The Trade That Was Never Going to Happen
CHICAGO — In the end, we all got too excited about a trade that didn’t make a lot of sense. Or, maybe, about trades that didn’t make a lot of sense, for the traders and the tradees.
The nuts and bolts, first, about The Trades That Were Never Really Very Close, in the wake of the Titans—not Chip Kelly, not anyone else—selecting Oregon quarterback Marcus Mariota with the second pick in the 2015 NFL draft on Thursday night:
- Philip Rivers was never in serious play for the Titans. The Chargers made it clear they were not trading him, and though the noise made the prospective trade interesting pre-draft fodder, San Diego GM Tom Telesco never even hinted that Rivers would be put on the market.
- The Eagles, as Kelly said Thursday night in Philadelphia, never offered players as part of a package to obtain Mariota. In fact, The MMQB learned Thursday night that Kelly never offered the widely rumored packages of either three first-round picks or two first-round picks and Sam Bradford, in an attempt to obtain the second pick of the draft. I can tell you this much is true: The Titans basically scared off suitors because they continually told teams they wanted to take Mariota, and it would take a stupid offer to obtain the pick. In the end, Tennessee GM Ruston Webster and coach Ken Whisenhunt stuck to their guns.
- Yes, Chicago expressed some interest—but wasn’t banging the Titans’ door down—in moving up from seven to two to pick Mariota. However, the Titans had zero interest in Jay Cutler, so that never got off the ground.
- The most misleading storyline of the Mariota/Titans marriage: that Whisenhunt wanted a big, strong pocket passer, and the mobile Mariota wasn’t Whisenhunt’s cup of tea. “People got too locked into that, and it wasn’t true,” Whisenhunt said from the Titans’ draft bunker north of Nashville Thursday night. “I said it all along—he excited me. I really wanted him. In the end, it wasn’t a difficult decision to stay at two and pick Marcus.”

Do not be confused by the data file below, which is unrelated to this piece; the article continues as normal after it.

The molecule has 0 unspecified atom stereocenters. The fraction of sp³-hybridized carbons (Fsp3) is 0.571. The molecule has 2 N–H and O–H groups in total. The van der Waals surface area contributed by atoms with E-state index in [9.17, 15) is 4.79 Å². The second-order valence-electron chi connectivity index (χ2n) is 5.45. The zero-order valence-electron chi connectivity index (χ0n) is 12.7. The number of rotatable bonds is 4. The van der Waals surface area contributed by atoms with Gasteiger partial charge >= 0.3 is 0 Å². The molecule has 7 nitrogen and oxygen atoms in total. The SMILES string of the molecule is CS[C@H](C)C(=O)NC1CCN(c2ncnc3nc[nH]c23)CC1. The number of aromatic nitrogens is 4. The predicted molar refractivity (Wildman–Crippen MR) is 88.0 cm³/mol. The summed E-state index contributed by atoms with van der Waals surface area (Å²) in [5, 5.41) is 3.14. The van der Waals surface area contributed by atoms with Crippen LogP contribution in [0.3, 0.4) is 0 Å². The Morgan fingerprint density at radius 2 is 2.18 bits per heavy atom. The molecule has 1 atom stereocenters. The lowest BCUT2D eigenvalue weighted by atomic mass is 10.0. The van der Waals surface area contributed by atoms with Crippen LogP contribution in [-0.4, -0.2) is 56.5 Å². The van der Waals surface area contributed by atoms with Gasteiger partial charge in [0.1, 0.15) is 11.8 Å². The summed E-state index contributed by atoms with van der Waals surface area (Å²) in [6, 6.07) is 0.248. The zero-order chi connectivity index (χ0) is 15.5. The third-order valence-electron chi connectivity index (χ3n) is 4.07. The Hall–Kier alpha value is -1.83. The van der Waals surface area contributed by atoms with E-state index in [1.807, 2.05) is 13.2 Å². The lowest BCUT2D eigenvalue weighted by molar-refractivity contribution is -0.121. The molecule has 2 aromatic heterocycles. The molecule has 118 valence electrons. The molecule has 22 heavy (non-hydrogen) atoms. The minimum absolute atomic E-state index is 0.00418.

The moral of the story is that if Kelly had gone crazy and offered three ones and a couple of starting defensive players, the Titans brass would have had to sit down and consider it. But from talking to Whisenhunt, it sounds as if even that wouldn’t have been tempting. Why? Think of this. You need a quarterback of the future. The forecast for passers next spring is poor. Even if you had two first-round picks in 2016, one of them in the top 10, to deal for a quarterback, there’s no guarantee one would be there that would be close to Mariota. And if there was a good quarterback atop the 2016 draft, would Tennessee have been in position to throw enough draft capital at some team next spring to get that quarterback?
And would Whisenhunt and Webster be there to shepherd the Titans through that process? Or would they be fired after a 4-12 crash-and-burn season led by quarterback Zach Mettenberger?
“I think they made the right maneuver, staying and picking Marcus,” Chip Kelly said. “If I was in the same position I would have done the same thing.”
Kelly is not the only Eagles coach who thought that. Whisenhunt learned that Thursday morning.
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In 1999, Mike Ditka went crazy. You don’t have to be a fan of a certain age to remember that Ditka, running the Saints and in his coaching twilight, offered his entire draft to move up from 12 into the top five in order to pick Texas running back Ricky Williams. The Saints called every team in the top five. Cleveland stayed and picked quarterback Tim Couch. Philly did the same with quarterback Donovan McNabb, and Cincinnati with quarterback Akili Smith. And the Colts, stunningly, turned down the offer and selected running back Edgerrin James. It wasn’t until Washington, with the fifth overall pick, that the Saints were able to move up by trading all six of their picks in the ’99 draft, plus their 2000 first- and third-rounders.
That was Andy Reid’s first draft as the coach of the Eagles. He could have dealt one pick for six. But Reid knew his franchise was listless, without a solid quarterback of the future. Reid knew he liked Donovan McNabb. Reid knew there was no guarantee he’d be picking high enough in the draft to take a quarterback he thought he could win with. So it wouldn’t have mattered how many picks Ditka offered him; unless Da Coach guaranteed one of them would provide a quarterback as good as or better than McNabb, it would be a senseless trade.
“I was talking to Andy today,’’ Whisenhunt said late Thursday night. “He told me the story about Ditka offering a whole draft for his [Reid’s] pick. I understood what Andy was saying. It certainly helped solidify what I was thinking—that’s for sure.”